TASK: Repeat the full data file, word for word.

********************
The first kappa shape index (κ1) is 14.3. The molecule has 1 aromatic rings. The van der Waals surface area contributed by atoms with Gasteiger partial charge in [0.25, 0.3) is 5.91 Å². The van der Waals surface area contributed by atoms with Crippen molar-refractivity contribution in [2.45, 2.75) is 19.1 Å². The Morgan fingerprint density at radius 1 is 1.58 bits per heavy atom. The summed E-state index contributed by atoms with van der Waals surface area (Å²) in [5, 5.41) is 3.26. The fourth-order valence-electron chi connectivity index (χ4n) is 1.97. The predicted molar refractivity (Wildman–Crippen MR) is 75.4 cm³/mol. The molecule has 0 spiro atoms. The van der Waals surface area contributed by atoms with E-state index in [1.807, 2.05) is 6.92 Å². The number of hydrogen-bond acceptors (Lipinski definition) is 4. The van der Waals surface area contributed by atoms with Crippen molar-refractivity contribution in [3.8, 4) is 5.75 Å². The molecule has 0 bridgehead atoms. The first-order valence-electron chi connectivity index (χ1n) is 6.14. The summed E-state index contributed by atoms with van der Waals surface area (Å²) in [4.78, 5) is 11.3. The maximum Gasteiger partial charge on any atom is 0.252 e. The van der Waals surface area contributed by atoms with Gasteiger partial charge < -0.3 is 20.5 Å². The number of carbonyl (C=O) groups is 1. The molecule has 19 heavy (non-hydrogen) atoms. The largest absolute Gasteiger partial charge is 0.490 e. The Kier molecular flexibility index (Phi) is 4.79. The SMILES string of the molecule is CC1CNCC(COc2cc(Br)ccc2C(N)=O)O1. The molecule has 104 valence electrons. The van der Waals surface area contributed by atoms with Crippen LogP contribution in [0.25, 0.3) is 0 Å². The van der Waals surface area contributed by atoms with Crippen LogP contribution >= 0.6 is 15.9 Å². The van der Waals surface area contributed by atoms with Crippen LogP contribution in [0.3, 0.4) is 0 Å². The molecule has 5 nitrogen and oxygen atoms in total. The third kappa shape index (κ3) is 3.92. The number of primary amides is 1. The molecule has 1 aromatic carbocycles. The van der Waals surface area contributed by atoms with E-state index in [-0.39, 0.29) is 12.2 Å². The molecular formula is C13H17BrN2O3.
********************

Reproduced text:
The first kappa shape index (κ1) is 14.3. The molecule has 1 aromatic rings. The van der Waals surface area contributed by atoms with Gasteiger partial charge in [0.25, 0.3) is 5.91 Å². The van der Waals surface area contributed by atoms with Crippen molar-refractivity contribution in [2.45, 2.75) is 19.1 Å². The Morgan fingerprint density at radius 1 is 1.58 bits per heavy atom. The summed E-state index contributed by atoms with van der Waals surface area (Å²) in [5, 5.41) is 3.26. The fourth-order valence-electron chi connectivity index (χ4n) is 1.97. The predicted molar refractivity (Wildman–Crippen MR) is 75.4 cm³/mol. The molecule has 0 spiro atoms. The van der Waals surface area contributed by atoms with E-state index in [1.807, 2.05) is 6.92 Å². The number of hydrogen-bond acceptors (Lipinski definition) is 4. The van der Waals surface area contributed by atoms with Crippen molar-refractivity contribution in [3.8, 4) is 5.75 Å². The molecule has 0 bridgehead atoms. The first-order valence-electron chi connectivity index (χ1n) is 6.14. The summed E-state index contributed by atoms with van der Waals surface area (Å²) in [4.78, 5) is 11.3. The maximum Gasteiger partial charge on any atom is 0.252 e. The van der Waals surface area contributed by atoms with Gasteiger partial charge < -0.3 is 20.5 Å². The number of carbonyl (C=O) groups is 1. The molecule has 19 heavy (non-hydrogen) atoms. The largest absolute Gasteiger partial charge is 0.490 e. The Kier molecular flexibility index (Phi) is 4.79. The SMILES string of the molecule is CC1CNCC(COc2cc(Br)ccc2C(N)=O)O1. The molecule has 104 valence electrons. The van der Waals surface area contributed by atoms with Crippen LogP contribution in [0.25, 0.3) is 0 Å². The van der Waals surface area contributed by atoms with Crippen LogP contribution >= 0.6 is 15.9 Å². The van der Waals surface area contributed by atoms with Crippen LogP contribution in [0.3, 0.4) is 0 Å². The molecule has 5 nitrogen and oxygen atoms in total. The third kappa shape index (κ3) is 3.92. The number of primary amides is 1. The molecule has 1 aromatic carbocycles. The van der Waals surface area contributed by atoms with E-state index in [-0.39, 0.29) is 12.2 Å². The molecular formula is C13H17BrN2O3.